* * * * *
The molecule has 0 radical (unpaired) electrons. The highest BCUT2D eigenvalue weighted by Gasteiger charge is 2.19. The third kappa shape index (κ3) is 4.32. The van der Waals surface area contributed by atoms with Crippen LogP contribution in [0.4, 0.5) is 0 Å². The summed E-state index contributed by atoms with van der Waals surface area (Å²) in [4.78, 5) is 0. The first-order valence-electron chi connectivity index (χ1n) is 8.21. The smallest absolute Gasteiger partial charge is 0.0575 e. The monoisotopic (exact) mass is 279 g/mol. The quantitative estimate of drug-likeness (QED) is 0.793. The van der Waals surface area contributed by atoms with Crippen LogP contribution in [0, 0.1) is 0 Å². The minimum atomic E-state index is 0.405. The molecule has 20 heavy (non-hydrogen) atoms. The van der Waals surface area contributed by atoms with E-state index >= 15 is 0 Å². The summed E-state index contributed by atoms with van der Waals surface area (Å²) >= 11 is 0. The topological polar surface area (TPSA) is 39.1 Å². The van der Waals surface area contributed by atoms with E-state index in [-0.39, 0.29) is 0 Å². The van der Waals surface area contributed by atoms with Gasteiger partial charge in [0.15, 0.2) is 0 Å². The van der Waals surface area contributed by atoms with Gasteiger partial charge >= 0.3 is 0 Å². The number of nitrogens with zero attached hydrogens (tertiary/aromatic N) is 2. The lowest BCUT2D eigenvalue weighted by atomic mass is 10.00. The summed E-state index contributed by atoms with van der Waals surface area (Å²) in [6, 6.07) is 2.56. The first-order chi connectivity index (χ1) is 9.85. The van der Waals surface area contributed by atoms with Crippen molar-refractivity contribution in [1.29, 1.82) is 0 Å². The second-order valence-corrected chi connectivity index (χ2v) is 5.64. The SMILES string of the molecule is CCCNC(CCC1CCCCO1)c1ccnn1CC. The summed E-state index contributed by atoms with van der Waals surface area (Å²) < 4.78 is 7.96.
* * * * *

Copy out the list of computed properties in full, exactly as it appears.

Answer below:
The molecule has 0 radical (unpaired) electrons. The highest BCUT2D eigenvalue weighted by Gasteiger charge is 2.19. The third kappa shape index (κ3) is 4.32. The van der Waals surface area contributed by atoms with Crippen LogP contribution in [0.4, 0.5) is 0 Å². The summed E-state index contributed by atoms with van der Waals surface area (Å²) in [4.78, 5) is 0. The first-order valence-electron chi connectivity index (χ1n) is 8.21. The smallest absolute Gasteiger partial charge is 0.0575 e. The monoisotopic (exact) mass is 279 g/mol. The quantitative estimate of drug-likeness (QED) is 0.793. The van der Waals surface area contributed by atoms with Crippen LogP contribution in [0, 0.1) is 0 Å². The minimum atomic E-state index is 0.405. The molecule has 20 heavy (non-hydrogen) atoms. The van der Waals surface area contributed by atoms with E-state index >= 15 is 0 Å². The summed E-state index contributed by atoms with van der Waals surface area (Å²) >= 11 is 0. The topological polar surface area (TPSA) is 39.1 Å². The van der Waals surface area contributed by atoms with E-state index in [-0.39, 0.29) is 0 Å². The van der Waals surface area contributed by atoms with Gasteiger partial charge in [0.15, 0.2) is 0 Å². The van der Waals surface area contributed by atoms with Gasteiger partial charge >= 0.3 is 0 Å². The number of nitrogens with zero attached hydrogens (tertiary/aromatic N) is 2. The lowest BCUT2D eigenvalue weighted by atomic mass is 10.00. The summed E-state index contributed by atoms with van der Waals surface area (Å²) in [6, 6.07) is 2.56. The first-order chi connectivity index (χ1) is 9.85. The van der Waals surface area contributed by atoms with Crippen molar-refractivity contribution in [1.29, 1.82) is 0 Å². The second-order valence-corrected chi connectivity index (χ2v) is 5.64. The SMILES string of the molecule is CCCNC(CCC1CCCCO1)c1ccnn1CC. The summed E-state index contributed by atoms with van der Waals surface area (Å²) < 4.78 is 7.96.